Despite a strong Garinagu presence in New York, Gutierrez-Sumner wants to see more widespread attention paid to her culture and food. While her cookbook is mainly intended for Garifuna families in New York and beyond, Gutierrez-Sumner says no culture can thrive without active participation from outside the community. “If we want to tell our stories, we can’t seclude ourselves as a group of people,” she says.“Our food needs to be at the forefront of what society includes in their menu for their dinner.”
With the steady rise of Garifuna staples such as coconut oil and cassava in the American food industry, Gutierrez-Sumner feels that now is the ideal time to popularize Garifuna cooking to a mainstream national audience. However, she’s spent years courting publishers who believe the subject—traditional Garifuna food—won’t have wide appeal to the cookbook-purchasing public at large. Unfortunately, this is a common refrain heard by POC cookbook writers. So Gutierrez-Sumner has decided to take matters into her own hands and self-publish her cookbook, Weiga, Let’s Eat, early next year.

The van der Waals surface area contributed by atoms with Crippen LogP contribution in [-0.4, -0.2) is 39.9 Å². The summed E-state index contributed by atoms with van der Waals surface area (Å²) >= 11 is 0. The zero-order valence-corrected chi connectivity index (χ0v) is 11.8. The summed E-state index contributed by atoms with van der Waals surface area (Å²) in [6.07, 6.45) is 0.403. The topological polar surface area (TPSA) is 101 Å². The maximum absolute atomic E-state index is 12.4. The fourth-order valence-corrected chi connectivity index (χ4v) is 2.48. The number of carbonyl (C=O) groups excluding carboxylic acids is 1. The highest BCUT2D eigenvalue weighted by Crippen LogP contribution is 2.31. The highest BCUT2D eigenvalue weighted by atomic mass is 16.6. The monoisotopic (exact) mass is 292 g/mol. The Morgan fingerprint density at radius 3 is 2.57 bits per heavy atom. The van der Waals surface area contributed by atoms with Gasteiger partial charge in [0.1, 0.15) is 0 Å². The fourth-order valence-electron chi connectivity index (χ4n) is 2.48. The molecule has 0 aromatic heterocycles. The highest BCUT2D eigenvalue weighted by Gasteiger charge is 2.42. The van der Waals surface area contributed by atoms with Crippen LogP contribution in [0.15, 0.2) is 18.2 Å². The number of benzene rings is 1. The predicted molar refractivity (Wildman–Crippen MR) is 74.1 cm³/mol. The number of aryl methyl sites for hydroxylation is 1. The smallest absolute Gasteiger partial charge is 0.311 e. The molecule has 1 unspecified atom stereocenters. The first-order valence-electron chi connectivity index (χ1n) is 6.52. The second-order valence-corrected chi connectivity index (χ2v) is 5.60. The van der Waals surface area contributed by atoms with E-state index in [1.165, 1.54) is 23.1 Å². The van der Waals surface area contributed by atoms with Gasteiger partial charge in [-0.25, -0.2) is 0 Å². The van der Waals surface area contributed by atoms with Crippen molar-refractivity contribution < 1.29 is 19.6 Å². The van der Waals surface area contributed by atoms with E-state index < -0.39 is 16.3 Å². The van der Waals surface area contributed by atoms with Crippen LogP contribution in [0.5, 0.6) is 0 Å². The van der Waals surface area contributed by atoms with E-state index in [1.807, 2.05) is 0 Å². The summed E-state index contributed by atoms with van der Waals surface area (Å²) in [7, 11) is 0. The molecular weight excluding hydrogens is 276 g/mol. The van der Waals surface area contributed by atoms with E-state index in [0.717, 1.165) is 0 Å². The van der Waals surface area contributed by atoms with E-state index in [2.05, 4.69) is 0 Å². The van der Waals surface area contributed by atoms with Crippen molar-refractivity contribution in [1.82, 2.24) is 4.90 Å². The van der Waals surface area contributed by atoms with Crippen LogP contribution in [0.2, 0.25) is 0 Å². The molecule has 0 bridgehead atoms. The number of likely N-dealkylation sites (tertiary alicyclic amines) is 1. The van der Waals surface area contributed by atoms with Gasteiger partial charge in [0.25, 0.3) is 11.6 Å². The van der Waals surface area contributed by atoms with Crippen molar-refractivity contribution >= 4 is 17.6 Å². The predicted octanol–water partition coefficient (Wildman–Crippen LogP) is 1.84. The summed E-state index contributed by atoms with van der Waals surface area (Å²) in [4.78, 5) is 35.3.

Ideally, the book will feature 35 to 40 recipes in all, including one for hudutu, a coconut-fish soup served with a side of mashed green and yellow plantains. The soup is made with a coconut milk base seasoned with chicken bouillon, adobo, black pepper, and cumin, and seasoned with green peppers, basil, garlic, and culantro. While the soup simmers, the fish is lightly browned on both sides in coconut oil before it goes into the soup.
Despite a lack of feedback from traditional publishers, Wes Güity has faith that Gutierrez-Sumner’s book will prove a success, especially amongst those in the community seeking to remember their roots. The best fish he ever had, he says, was cooked for him by his grandmother in Honduras when he visited as a child. He still remembers the taste of the sea salt and the creaminess of the coconut.
Gutierrez-Sumner knows what that’s like. “Food transports you. Even though you’re far away from home, the memory comes back vivid and intact,” she says. More than anything else, she hopes her cookbook will preserve those memories for generations to come, in honor of her people in New York, her childhood in Honduras, and the women in her life who taught her how to cook.